BT TV vs Sky TV
By Marc Shoffman | Thursday, June 10th 2021
From sports to drama, BT and Sky often go head-to-head – both on and off the television. They regularly wrangle over broadcasting rights for football as well as when it comes to sharing each other’s content. So how do you choose between the two?
As well as looking at the channel choice and the various bolt-ons available, you also need to consider the technology on offer and even the service reputation of each. This can be somewhat confusing, so we have laid out the key differences for you here so you can decide who's ultimately best for your household – Sky or BT.
BT TV channels
Its TV Essential package offers up to 80 Freeview channels including Dave, Film 4 and E4. You also get a YouView+ Box that lets you pause and rewind live TV plus you can record up to 300 hours of your favourite shows.
The Classic Entertainment pack comes with Freeview channels but also includes more premium channels such as Eurosport (1 & 2), Comedy Central, GOLD, Discovery, National Geographic, MTV and BT’s exclusive drama channel, AMC.
BT’s new Entertainment pack comes with Freeview channels and access to the NOW TV Entertainment channels, including Sky Atlantic, Sky Witness, and Sky Comedy. A step up brings you to BT Big Entertainment, which includes NOW TV Cinema as well as NOW TV Entertainment.
BT is popular for its sports and sports lovers have a choice of two tailored packages. BT TV Sport comes with Freeview channels, AMC, BoxNation and all four BT Sports channels. To get the full works, BT TV Big Sport comes with BT Sport, BoxNation, Eurosport 1 and 2 and a NOW TV Sport Membership, giving you access to all 11 Sky Sports channels.
BT’s ultimate TV package is the VIP. A bundle of Big Sport and Big Entertainment wrapped up together, with the addition of BT Ultimate Sport, BT’s exclusive UHD channel (requiring a minimum broadband speed of 44Mbps) and also NOW TV Boost, which provides full HD access to all NOW TV channels.
Optional bolt-ons with BT
There are plenty of extras you can pay for to boost your service. For TV packs that don’t include it, you can add BT Sport, or you can choose to bolt on NOW TV Kids or BT Kids, Amazon Prime Video and Netflix can also be bolted onto whichever channel pack you choose. Plus, the BT TV Player, which comes with every BT TV bundle, allows you to buy or rent films, giving you even more viewing choice. For customers wanting a crystal sharp picture at every opportunity, HD and UHD can be bolted on for a fiver a month, or it is included free in the VIP pack.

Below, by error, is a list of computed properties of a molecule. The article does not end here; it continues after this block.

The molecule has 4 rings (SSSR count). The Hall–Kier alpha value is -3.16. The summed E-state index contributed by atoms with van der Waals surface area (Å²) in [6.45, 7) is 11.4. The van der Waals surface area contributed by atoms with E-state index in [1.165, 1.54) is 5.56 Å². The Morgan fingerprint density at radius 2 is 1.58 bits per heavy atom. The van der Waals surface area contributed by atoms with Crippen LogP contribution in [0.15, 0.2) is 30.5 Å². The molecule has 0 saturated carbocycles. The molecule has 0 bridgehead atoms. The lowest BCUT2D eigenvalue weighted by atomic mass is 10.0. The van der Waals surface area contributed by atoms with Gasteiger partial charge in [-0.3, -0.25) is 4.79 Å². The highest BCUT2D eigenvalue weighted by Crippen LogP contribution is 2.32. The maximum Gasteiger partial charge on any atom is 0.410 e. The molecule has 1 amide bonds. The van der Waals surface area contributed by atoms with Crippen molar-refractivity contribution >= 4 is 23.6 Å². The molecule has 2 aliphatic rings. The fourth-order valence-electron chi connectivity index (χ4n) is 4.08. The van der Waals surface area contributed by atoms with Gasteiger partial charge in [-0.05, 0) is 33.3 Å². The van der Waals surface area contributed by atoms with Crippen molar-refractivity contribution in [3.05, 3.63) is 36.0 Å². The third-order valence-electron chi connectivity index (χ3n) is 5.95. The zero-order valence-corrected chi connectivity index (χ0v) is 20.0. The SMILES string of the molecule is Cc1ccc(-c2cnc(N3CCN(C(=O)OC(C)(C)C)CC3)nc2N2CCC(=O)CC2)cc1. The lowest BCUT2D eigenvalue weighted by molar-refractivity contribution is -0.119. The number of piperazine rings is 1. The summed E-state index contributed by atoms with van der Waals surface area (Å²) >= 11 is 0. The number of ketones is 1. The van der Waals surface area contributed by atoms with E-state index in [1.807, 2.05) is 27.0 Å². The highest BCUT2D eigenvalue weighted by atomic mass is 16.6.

Sky TV Channels
In the early days of Sky TV you would be offered an Original or Variety bundle. But now these have been merged into one base package quietly dubbed Sky Signature, but largely referred to as simply ‘Sky TV’ to which you then bolt on any extras you want. Unlike BT and Virgin Media, you can still choose to have Sky TV as a standalone service, without the need to sign up for Sky broadband as well. However, there are no real savings to be had and with Sky now offering one fast fibre speed of 59Mbps, it’s hard to see a reason as to why you wouldn’t choose to bundle up the two.
Sky TV now comes with a Netflix subscription as standard as well as free access to Sky Box Sets – previously a paid-for extra. You also get a whole wealth of top-notch entertainment channels, including Sky Atlantic, Sky One, Fox, Comedy Central, and MTV.
You get 15 great Asian channels and 15 documentary and nature channels including Discovery and National Geographic. A scattering of sports channels are thrown in for good measure, including Eurosport 1 and 2, Sky Sports Mix and Sky Sports Racing, plus there are the usual free-to-air channels including BBC and Channel 4.
Optional bolt-ons with Sky
Customers can choose to bolt on a whole range of extras to their TV package. Sports fans can add Sky Sports and BT Sport, giving access to all eleven Sky Sports channels and all four BT channels in HD.
Film fans can choose to add Sky Cinema, which also comes with a 20% discount on any Sky Store film rentals. For additional family viewing, Disney+ is also available as an add-on with access to all the Marvel and Star Wars films and latest series exclusives, along with National Geographic and Star.
Parents can also keep their children occupied with Sky Kids featuring eight channels including Nick Jr, Cartoonito and Boomerang. There is also an app offering 5000 episodes on demand.
For those looking to watch TV in different rooms, Multiroom is available for an extra £15. This gives you one Sky Mini box and access to Sky Go Extra so you can stream your favourite shows on the go. A maximum of three Mini boxes can be added, at extra cost.
Customers can bolt on HD to get 40 live channels in HD as well as a free upgrade to watch Netflix on two devices, or choose to add Ultra HD as well and unlock Netflix Premium, whereby you can watch the streaming service on up to four separate devices.